Hesser belonged to the generation of photographers who saw the marriage of image and performance as the future of the art. Born in New Jersey and apprenticed in photography in New York City, Hesser became smitten with the potentials of the art form. With America's entry into World War I, Hesser joined the U. S. Army Signal corps with the rank of Captain and oversaw land photography. While in the service a scenario composed by Hesser, "The Freedom of the World," was made in 1918 into a semi-documentary feature film by Goldwyn. After the armistice, Hesser decommissioned, set up a photographic Studio in Manhattan employing as his assistant a talented Italian, Nino Vayana, to oversee production. He was drawn to the world of movies and worked as a contract photographer for numbers of silent stars based in New York, particularly Norma Talmadge, Irene Castle, and Marion Davies. A fire in 1922 destroyed his production facilities and his stock of early negatives. He began to make regular trips to the west coast for photographic sessions with Hollywood stars, and finally moved his pase of operations to the West Coast. By 1923 he realized that the real money in photography lay in periodical publication, not in the service of film publicity offices or stage PR men. He saw a particularly opportunity in the subject which the 1920s stage explored with great daring, but the screen, even in pre-code days, could not pursue: female undress. Throughout the late 1920s, he published EDWIN BOWER HESSER'S ARTS MONTHLY, and other titles, exploiting the association betweens art and nudity, and sold it to an anonymous readership of 'art students.' A versatile artist whose plein air nudes of Showgirls in natural light became the academic standard for art photographers in the 1920s and whose portraits of movie actresses and stage stars were greatly influential images of glamour from 1925 to 1930. He was one of the few portraitist who regularly depicted sitters head on. His penchant for back-lighting so that hair seem lined with light, gave certain of his 1920s sitters a halo or aura. Expert at landscape photography, he often shot nudes in parks and glades. Possessed of an inquiring and entrepreneurial mind, he developed and patented a color process, "Hessecolor," that intrigued mass circulation publishers during the 1930s, but did not prevail in the marketplace.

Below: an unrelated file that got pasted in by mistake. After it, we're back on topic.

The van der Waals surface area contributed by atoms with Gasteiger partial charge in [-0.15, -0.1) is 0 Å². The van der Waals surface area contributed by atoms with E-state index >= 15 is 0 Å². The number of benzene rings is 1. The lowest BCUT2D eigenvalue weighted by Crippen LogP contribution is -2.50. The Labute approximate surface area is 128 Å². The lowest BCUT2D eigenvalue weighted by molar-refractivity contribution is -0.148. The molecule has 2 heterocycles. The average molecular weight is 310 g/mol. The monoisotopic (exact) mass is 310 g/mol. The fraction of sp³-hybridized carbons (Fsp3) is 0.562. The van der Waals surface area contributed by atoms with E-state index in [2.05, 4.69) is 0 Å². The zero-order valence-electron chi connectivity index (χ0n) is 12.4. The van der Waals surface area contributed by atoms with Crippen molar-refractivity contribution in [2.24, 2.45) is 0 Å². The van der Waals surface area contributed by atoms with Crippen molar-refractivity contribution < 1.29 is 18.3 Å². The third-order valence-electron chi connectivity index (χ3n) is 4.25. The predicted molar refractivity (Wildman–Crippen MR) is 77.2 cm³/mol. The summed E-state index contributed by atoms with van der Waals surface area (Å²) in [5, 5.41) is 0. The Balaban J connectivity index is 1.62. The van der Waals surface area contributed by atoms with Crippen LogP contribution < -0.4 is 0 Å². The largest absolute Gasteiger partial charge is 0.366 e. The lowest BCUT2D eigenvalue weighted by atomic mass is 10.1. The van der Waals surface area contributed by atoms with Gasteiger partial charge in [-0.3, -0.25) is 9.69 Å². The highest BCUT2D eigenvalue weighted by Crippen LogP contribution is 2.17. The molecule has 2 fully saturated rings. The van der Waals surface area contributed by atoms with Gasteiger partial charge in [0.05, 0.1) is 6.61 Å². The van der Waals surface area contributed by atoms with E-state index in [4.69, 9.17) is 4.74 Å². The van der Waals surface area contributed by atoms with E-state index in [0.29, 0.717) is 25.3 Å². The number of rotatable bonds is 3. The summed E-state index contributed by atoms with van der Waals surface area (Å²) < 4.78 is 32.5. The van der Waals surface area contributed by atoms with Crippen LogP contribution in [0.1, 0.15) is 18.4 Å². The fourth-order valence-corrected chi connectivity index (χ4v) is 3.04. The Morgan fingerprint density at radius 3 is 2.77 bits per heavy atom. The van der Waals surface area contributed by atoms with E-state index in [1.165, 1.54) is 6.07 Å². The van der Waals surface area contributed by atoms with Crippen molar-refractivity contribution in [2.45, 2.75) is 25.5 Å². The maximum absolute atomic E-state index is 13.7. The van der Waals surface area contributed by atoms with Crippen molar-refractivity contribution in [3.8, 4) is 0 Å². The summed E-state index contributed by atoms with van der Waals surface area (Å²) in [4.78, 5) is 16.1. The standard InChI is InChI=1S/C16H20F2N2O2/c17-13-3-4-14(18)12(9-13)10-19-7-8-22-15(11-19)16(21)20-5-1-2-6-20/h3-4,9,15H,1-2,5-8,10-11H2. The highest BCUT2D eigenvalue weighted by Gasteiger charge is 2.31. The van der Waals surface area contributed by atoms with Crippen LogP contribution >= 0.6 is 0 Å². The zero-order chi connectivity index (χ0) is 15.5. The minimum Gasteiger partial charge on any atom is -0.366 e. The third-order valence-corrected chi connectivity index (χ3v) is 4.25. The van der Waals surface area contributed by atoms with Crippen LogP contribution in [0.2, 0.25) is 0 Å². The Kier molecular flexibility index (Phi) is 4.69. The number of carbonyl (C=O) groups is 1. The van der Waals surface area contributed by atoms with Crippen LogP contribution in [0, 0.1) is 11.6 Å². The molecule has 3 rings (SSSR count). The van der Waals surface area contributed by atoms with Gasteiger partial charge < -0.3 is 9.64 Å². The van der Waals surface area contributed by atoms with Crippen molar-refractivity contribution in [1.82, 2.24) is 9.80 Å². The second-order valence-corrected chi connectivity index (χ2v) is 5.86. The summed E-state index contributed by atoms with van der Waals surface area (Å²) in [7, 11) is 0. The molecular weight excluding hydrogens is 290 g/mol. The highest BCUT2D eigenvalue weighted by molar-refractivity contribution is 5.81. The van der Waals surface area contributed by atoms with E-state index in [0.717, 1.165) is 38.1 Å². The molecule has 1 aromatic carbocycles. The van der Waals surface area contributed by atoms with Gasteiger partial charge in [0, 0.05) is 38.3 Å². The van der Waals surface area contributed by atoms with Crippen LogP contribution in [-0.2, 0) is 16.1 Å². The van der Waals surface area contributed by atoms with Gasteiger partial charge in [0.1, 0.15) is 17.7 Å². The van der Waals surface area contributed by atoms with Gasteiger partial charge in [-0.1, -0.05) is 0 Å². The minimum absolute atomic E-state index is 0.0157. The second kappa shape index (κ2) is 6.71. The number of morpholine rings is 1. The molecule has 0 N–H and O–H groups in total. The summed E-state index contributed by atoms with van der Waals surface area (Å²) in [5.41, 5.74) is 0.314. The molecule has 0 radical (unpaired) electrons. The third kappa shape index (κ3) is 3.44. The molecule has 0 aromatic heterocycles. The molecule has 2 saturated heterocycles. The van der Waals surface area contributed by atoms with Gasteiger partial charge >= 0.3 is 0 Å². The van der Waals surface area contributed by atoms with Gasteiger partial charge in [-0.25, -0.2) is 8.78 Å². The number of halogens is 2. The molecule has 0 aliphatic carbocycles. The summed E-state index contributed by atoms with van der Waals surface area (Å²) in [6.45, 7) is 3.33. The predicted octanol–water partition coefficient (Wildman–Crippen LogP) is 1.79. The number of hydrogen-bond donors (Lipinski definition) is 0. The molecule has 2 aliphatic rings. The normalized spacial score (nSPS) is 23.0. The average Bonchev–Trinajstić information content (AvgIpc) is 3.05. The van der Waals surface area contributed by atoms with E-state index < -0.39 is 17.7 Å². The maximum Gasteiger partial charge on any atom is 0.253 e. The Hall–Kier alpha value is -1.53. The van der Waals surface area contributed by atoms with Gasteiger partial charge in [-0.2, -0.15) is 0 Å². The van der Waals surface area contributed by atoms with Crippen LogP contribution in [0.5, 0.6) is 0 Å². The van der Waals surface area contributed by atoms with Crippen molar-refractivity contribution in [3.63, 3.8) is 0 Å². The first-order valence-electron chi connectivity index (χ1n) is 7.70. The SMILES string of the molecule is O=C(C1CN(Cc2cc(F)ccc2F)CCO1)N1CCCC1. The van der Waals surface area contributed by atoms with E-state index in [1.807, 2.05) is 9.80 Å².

Lindsay is widely regarded as one of Australia's greatest artists, producing a vast body of work in different media, including pen drawing, etching, watercolour, oil and sculptures in concrete and bronze. A large body of his work is housed in his former home at Faulconbridge, New South Wales, now the Norman Lindsay Gallery and Museum, and many works reside in private and corporate collections. His art continues to climb in value today. In 2002, a record price was attained for his oil painting Spring's Innocence, which sold to the National Gallery of Victoria for A$333,900.